• If the pressure inside the system is too low, the hoses become soft. They’ll feel spongey, and you might even find they collapse due to the internal vacuum.

Both are serious since the hoses are close to absolute failure. At this point, all your coolant will leak out, leading to a multitude of error messages, warning lights, and engine overheating.

The radiator cap could be the reason for high/low system pressure.

#5 Dropping Coolant Levels

Coolant gauge detail

The radiator cap impacts the system’s pressure level and could even be the source of a leak.

As the pressure reduces, the boiling point of the coolant increases. Its efficiency, therefore, decreases. If there’s a leak (which could come from the cap but is more likely to stem from a hose), vapors could escape.

Depending on the severity, you might notice an immediate drop in the expansion tank.

The coolant is literally steaming out into the atmosphere. As the levels reduce, your engine will start to run hotter, as visible on the dashboard gauge.

You should check your coolant monthly and, if necessary, top it up. If you need to add liquid two months in a row or notice other symptoms, go to a car mechanic.

#6 Overheating Engine

If the coolant pressure is too low or too high, it won’t cool your engine effectively.

Do you notice the needle on the coolant temperature gauge reading higher than usual? It’s worth pulling over in a safe location and allowing the engine to cool.

Stop somewhere safe if the high temperature persists (or, worse, if it enters the red zone). Call for breakdown assistance via a tow truck.

If you don’t attend to this, the engine could stop working completely and it would cost a lot to fix.

#7 Steam From The Engine Bay When Hot

car engine

Do you notice steam or water vapor rising from the engine bay when you open the hood?

This indicates some kind of ‘hot water’ and could possibly stem from the coolant system leaking.

The leak could come from the radiator cap. However, a bad radiator cap could also cause high/low pressure within the system, making a gas leak from a hose or other component more likely.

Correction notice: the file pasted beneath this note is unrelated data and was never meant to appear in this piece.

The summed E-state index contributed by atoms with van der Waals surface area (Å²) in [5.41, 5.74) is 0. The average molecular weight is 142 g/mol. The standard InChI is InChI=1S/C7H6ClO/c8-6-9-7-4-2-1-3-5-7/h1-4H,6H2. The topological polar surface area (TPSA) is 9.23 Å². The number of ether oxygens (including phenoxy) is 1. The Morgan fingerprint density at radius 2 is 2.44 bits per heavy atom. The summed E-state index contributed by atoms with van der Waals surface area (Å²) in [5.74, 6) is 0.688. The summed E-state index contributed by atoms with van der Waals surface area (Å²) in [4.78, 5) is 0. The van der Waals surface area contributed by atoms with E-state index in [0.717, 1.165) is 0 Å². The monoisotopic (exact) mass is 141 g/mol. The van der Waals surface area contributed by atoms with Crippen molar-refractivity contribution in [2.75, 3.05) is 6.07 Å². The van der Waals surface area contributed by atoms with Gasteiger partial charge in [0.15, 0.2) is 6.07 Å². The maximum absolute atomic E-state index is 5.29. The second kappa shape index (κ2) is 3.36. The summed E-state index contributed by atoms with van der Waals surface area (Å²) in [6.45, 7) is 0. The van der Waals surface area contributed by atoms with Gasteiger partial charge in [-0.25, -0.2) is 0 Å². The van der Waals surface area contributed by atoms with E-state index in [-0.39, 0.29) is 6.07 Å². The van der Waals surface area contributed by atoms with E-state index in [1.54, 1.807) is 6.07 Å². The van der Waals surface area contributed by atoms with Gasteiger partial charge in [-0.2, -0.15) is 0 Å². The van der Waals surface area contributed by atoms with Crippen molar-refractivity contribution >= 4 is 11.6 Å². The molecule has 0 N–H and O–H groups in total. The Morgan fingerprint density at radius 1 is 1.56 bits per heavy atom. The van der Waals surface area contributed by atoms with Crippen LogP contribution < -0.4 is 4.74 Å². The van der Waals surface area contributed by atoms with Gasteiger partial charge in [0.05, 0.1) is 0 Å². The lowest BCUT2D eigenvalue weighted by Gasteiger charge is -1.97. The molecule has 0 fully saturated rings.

How Do You Know If You Have A Bad Radiator Cap?

Coolant problems usually stem from something other than the radiator cap. If you notice symptoms of a coolant issue, consider the following checks and tests:

  • Remove the radiator cap – without scalding yourself! – and visually inspect it. Manually push the spring valve to check it works.
  • Have a radiator pressure test done. If this finds no leaks in the rest of the system, the fault might lie at the cap.

You could even replace the radiator cap by default to save yourself some time (if you have the budget). You won’t usually have to pay much at all.

Changing A Bad Radiator Cap

Car radiator system Maintenance of opening the radiator cap Car

Changing a bad radiator cap is about as easy as anything automotive gets.

When you purchase a new one, ensure it meets the requirements of the old one. Only buy an genuine component.

An improper radiator cap could lead to even more severe coolant problems.

  1. Wait for the engine to cool down.
  2. Remove the radiator cap (with a cloth draped over it). You’ll need to push down and twist anticlockwise.
  3. Install the new radiator cap. Push down and rotate it clockwise until it locks into place.

That’s it.

Run the car and check there aren’t any obvious leaks. Keep an eye on the temperature gauge over the next few days.

As mentioned, coolant system problems rarely stem from the radiator cap. It’s unfortunate because it’s such an easy (and cheap) repair.

Radiator Cap Replacement Cost

Dollars (Price, Cost)

A standard OEM radiator cap costs up to $25. Most will come in at around $10.

You can replace it yourself to save on labor costs. Buy a new radiator cap from a trusted hardware store or automotive supplier (rather than Amazon) to ensure you get a high-quality product.

You might need to fix other coolant components at the same time. These will, naturally, be more expensive.

If you take your car to a mechanic, the charge shouldn’t be too much more. Labor time is virtually nonexistent (a couple of minutes, at most).

However, you might also be required to cover the expenses for diagnosis fees (approximately $40 to $50) or any other relevant repairs.

Conclusion: Do You Have A Bad Radiator Cap?

Radiator caps are a mechanical component; like all others, they can fail. But it’s not that common.

Noticing any of the symptoms listed in this article is more likely to mean any of the following:

  • Leaking or cracked hose
  • A hose clamp has lost tension
  • Leak in a gasket or the radiator
  • Bad expansion tank cap

The dreaded blown head gasket is also a possible cause.

In the end, radiator caps are never expensive to replace. Swapping yours out for a new one might help to some degree, even if it doesn’t solve your immediate problem.

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Benjamin Kitchen

Ben is an IMI-qualified light vehicle technician from England with experience in a fast-fit garage. He aims to help drivers worldwide with common automotive problems. You’ll often find him working with his 1.2 Vauxhall Corsa. It may have a tiny engine, but in eight years it's never once let him down!